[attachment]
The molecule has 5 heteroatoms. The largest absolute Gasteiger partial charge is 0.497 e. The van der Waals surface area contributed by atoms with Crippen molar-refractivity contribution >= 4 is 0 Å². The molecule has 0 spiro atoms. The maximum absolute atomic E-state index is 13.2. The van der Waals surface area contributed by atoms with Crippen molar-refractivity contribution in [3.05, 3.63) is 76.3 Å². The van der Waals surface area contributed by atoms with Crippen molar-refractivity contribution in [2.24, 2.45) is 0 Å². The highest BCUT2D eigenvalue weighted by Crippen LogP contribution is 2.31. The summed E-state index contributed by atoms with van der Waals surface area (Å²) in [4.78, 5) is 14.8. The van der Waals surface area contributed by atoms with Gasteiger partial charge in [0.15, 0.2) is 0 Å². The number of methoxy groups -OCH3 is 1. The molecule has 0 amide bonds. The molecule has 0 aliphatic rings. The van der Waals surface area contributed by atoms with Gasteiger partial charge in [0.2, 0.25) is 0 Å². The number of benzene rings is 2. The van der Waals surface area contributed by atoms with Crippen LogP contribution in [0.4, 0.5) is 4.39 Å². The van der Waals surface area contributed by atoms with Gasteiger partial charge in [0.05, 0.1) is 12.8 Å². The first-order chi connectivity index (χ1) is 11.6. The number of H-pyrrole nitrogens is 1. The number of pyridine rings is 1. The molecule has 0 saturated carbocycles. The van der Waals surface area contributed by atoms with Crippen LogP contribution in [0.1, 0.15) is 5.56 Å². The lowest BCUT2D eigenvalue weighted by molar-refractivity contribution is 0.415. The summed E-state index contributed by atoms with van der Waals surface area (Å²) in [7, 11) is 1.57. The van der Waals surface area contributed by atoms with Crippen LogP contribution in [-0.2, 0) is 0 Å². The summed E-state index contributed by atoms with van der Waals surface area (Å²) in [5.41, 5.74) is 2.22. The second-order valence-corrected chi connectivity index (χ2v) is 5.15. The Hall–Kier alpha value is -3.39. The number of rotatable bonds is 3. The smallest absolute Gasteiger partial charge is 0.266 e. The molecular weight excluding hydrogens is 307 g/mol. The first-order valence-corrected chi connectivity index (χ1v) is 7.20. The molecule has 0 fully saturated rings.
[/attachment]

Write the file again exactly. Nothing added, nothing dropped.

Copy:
The molecule has 5 heteroatoms. The largest absolute Gasteiger partial charge is 0.497 e. The van der Waals surface area contributed by atoms with Crippen molar-refractivity contribution >= 4 is 0 Å². The molecule has 0 spiro atoms. The maximum absolute atomic E-state index is 13.2. The van der Waals surface area contributed by atoms with Crippen molar-refractivity contribution in [3.05, 3.63) is 76.3 Å². The van der Waals surface area contributed by atoms with Crippen molar-refractivity contribution in [2.24, 2.45) is 0 Å². The highest BCUT2D eigenvalue weighted by Crippen LogP contribution is 2.31. The summed E-state index contributed by atoms with van der Waals surface area (Å²) in [4.78, 5) is 14.8. The van der Waals surface area contributed by atoms with Gasteiger partial charge in [0.15, 0.2) is 0 Å². The number of methoxy groups -OCH3 is 1. The molecule has 0 amide bonds. The molecule has 0 aliphatic rings. The van der Waals surface area contributed by atoms with Gasteiger partial charge in [0.2, 0.25) is 0 Å². The number of benzene rings is 2. The van der Waals surface area contributed by atoms with Crippen LogP contribution in [0.4, 0.5) is 4.39 Å². The van der Waals surface area contributed by atoms with Gasteiger partial charge in [0.05, 0.1) is 12.8 Å². The first-order chi connectivity index (χ1) is 11.6. The number of H-pyrrole nitrogens is 1. The number of pyridine rings is 1. The molecule has 0 saturated carbocycles. The van der Waals surface area contributed by atoms with Crippen LogP contribution in [0.1, 0.15) is 5.56 Å². The lowest BCUT2D eigenvalue weighted by molar-refractivity contribution is 0.415. The summed E-state index contributed by atoms with van der Waals surface area (Å²) in [7, 11) is 1.57. The van der Waals surface area contributed by atoms with Crippen LogP contribution in [-0.2, 0) is 0 Å². The summed E-state index contributed by atoms with van der Waals surface area (Å²) in [5.41, 5.74) is 2.22. The second-order valence-corrected chi connectivity index (χ2v) is 5.15. The Hall–Kier alpha value is -3.39. The number of rotatable bonds is 3. The smallest absolute Gasteiger partial charge is 0.266 e. The molecular weight excluding hydrogens is 307 g/mol. The first-order valence-corrected chi connectivity index (χ1v) is 7.20. The molecule has 0 fully saturated rings.